From: "Robert S. French" <rfrench@CS.STANFORD.EDU>
Date: Fri, 12 Aug 1994 10:18:20 -0700
Subject: Re: SUIF versus GCC
Message-Id: <9408121718.AA16555@Hawg.Stanford.EDU>



   From: rjansen@voltaire.et.tudelft.nl (Roger Jansen)
   Date: Fri, 12 Aug 1994 13:27:06 +0100 (METDST)
   Reply-To: suif-talk@hawg

   I would like to know how efficient the MIPS code is generated by scc. After
   running both scc and gcc on severeral benchmarks I was a little disappointed


From the README file...

WHAT SUIF IS NOT

SUIF is not a production compiler.  It is not suitable for replacing
your native compiler.  ...  SUIF will not generate scalar code that's
as good as your native compiler (unless you use the "C" backend and
actually compile with your native compiler...)


The research at Stanford these days is mainly on parallelism, data
distribution, or various other forms of high-level analysis.  In
general we use the native C compiler as a backend because we are not
currently interested in scalar optimizations, instruction scheduling,
register allocation, etc.  The MIPS code generator (mgen) and the
scalar optimizer (oynk) are from a previous version of SUIF (called
"old SUIF") and very little effort has been put into tuning them for
runtime performance.

There may be a new optimizer coming at some point.  Various third
parties are working on code generators.  But we at Stanford do not
have much time to work on parts of the compiler outside of our
research areas.  This is where USERS come in.  This is why SUIF is
easily expandable.  We are relying on USERS to write any new passes
that they need, and then hopefully redistribute them to other users.
SUIF is still in the early stages of its public evolution.  GCC has
been worked on by hundreds of people over quite a few years.  It is
not at all surprising that GCC is tuned better, or looks more like a
production compiler.  In fact, it would be surprising if that were NOT
the case.

So, please feel free to write a new optimizer or code generator for
us.  We certainly won't complain :-)


		Rob


From: tjiang@Synopsys.COM
Date: Fri, 12 Aug 94 10:13:36 -0700
Subject: Re: SUIF versus GCC 
Message-Id: <199408121713.AA17617@gaea.synopsys.com>


Hi.

Since I was responsible for the optimizer in a previous life, I should
comment on this.

Scc's back-end (optimizer&code-gen) has not changed since 1991.  It
has not kept up with the rest of SUIF and is completely out of tune.
There are no plans to tune the old back-end or add new optimizations
as any such effort would be better spent implementing the back-end
with new SUIF.  I believe there are several ongoing efforts to build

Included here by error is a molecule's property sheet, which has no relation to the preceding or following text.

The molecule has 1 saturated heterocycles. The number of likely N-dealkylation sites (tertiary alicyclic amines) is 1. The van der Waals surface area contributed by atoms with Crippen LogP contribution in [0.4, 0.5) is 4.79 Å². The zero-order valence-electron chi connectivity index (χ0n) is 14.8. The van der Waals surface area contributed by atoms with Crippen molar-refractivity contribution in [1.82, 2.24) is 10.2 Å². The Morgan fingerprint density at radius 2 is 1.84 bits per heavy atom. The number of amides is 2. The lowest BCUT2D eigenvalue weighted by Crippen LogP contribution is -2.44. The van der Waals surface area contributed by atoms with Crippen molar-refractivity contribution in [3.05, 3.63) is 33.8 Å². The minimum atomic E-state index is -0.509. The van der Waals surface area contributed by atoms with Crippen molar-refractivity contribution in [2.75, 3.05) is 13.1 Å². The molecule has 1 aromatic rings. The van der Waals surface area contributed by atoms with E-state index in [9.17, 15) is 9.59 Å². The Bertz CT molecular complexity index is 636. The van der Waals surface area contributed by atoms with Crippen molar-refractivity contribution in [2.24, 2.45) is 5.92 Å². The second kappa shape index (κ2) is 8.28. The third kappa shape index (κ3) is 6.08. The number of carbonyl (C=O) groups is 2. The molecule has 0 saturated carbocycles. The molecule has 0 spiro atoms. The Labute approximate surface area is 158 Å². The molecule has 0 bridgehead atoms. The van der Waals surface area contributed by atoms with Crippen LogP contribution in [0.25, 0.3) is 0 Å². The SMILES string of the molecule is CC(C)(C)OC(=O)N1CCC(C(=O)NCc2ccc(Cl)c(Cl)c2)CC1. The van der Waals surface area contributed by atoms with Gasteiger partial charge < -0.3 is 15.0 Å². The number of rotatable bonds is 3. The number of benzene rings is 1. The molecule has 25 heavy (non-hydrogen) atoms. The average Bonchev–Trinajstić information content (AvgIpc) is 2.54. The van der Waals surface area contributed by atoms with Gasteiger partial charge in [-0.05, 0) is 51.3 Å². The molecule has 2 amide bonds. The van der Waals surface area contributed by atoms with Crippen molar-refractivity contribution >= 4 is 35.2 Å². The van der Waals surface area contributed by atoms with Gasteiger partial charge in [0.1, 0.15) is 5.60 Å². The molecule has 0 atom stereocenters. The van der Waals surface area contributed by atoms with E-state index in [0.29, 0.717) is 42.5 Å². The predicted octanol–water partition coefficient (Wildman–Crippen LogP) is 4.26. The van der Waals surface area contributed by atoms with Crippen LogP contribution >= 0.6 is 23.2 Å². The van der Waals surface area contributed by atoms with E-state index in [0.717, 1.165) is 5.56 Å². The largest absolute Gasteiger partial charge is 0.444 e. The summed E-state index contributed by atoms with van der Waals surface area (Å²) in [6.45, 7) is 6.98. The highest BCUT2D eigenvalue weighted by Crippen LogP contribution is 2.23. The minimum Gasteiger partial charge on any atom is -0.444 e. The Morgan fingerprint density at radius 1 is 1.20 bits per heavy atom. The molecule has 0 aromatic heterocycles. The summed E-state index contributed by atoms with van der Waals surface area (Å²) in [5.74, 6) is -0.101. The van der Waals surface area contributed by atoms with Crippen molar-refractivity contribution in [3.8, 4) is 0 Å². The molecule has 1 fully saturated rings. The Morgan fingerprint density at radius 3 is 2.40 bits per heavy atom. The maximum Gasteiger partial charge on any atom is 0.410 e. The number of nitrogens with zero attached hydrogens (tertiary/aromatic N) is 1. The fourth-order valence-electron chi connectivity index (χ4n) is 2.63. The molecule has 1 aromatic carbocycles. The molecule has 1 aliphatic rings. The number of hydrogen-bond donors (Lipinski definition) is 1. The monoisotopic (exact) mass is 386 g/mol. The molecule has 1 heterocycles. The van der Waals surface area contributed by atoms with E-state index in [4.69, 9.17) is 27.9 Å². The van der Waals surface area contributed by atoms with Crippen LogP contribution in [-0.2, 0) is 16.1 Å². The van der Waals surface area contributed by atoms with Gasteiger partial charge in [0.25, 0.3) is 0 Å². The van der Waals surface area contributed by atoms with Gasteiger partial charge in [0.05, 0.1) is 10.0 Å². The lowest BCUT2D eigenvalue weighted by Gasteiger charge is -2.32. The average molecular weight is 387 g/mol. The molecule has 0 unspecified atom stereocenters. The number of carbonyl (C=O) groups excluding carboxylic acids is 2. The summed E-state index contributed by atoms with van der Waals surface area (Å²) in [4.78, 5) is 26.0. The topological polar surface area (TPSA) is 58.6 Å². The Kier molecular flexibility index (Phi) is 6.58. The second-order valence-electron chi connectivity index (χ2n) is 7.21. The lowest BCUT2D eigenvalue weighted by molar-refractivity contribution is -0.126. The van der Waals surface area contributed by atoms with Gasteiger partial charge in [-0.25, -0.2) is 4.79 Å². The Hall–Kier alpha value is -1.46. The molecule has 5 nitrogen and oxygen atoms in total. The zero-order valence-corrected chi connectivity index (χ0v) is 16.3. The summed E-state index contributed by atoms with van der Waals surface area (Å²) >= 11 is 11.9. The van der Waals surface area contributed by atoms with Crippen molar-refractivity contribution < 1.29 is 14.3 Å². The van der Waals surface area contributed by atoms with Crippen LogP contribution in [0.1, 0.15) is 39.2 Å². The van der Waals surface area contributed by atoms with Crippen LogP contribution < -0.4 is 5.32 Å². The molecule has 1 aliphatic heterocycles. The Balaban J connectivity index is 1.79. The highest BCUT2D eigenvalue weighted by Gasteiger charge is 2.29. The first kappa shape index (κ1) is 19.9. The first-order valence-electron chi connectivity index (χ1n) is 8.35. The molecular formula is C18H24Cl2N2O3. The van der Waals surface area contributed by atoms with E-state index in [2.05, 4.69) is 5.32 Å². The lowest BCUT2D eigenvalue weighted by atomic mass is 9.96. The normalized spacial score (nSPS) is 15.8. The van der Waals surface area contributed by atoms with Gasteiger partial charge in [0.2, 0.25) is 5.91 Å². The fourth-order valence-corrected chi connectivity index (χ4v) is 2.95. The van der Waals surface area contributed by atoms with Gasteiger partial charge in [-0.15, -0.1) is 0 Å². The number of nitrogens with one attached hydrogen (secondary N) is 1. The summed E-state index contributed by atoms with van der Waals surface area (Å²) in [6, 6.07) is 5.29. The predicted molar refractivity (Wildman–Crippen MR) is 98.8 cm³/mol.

new code generators using new SUIF.

Steve Tjiang
Synopsys Inc.
700 E Middlefield Road
Mountain View, CA 94043-4033
Phone: 415-694-4492
Fax: 415-965-8637
email: tjiang@synopsys.com

    Date:    Fri, 12 Aug 94 13:27:06 BST
    Subject: SUIF versus GCC
    From:    rjansen@voltaire.et.tudelft.nl (Roger Jansen)
    X-Mailer: ELM [version 2.4 PL21]
    Content-Type: text
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    Sender:  owner-suif-talk%hawg@hawg.Stanford.EDU
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    Reply-To: suif-talk%hawg@hawg.Stanford.EDU

    I would like to know how efficient the MIPS code is generated by scc. After
    running both scc and gcc on severeral benchmarks I was a little disappointe
    d
    by the results. I have used both compilers with the -O2 option. 
    Here are some results I have found with the tool 'pixie' on a DEC-station:
    
                             scc                       gcc
                    # instr.     # cycles      # instr.   # cycles
    bubble.c        2,537,566   2,557,642     1,413,151   1,429,727 
    dhrystone.c 	7,171,379   7,172,164     5,021,181   5,121,965 
    quickrand.c 	1,196,773   1,392,029     1,083,772   1,244,028 
    saxpy.c 	2,300,318   2,300,318     1,400,356   1,400,356 
    stanford.c     28,249,625  29,725,447    21,083,713  22,559,337 
    
    Roger Jansen.


From: rjansen@voltaire.et.tudelft.nl (Roger Jansen)
Date: Fri, 12 Aug 1994 13:27:06 +0100 (METDST)
Subject: SUIF versus GCC
Message-Id: <199408121127.AA110880826@voltaire.et.tudelft.nl>


I would like to know how efficient the MIPS code is generated by scc. After
running both scc and gcc on severeral benchmarks I was a little disappointed
by the results. I have used both compilers with the -O2 option. 
Here are some results I have found with the tool 'pixie' on a DEC-station:

                         scc                       gcc
                # instr.     # cycles      # instr.   # cycles
bubble.c        2,537,566   2,557,642     1,413,151   1,429,727 
dhrystone.c 	7,171,379   7,172,164     5,021,181   5,121,965 
quickrand.c 	1,196,773   1,392,029     1,083,772   1,244,028 
saxpy.c 	2,300,318   2,300,318     1,400,356   1,400,356 
stanford.c     28,249,625  29,725,447    21,083,713  22,559,337 

Roger Jansen.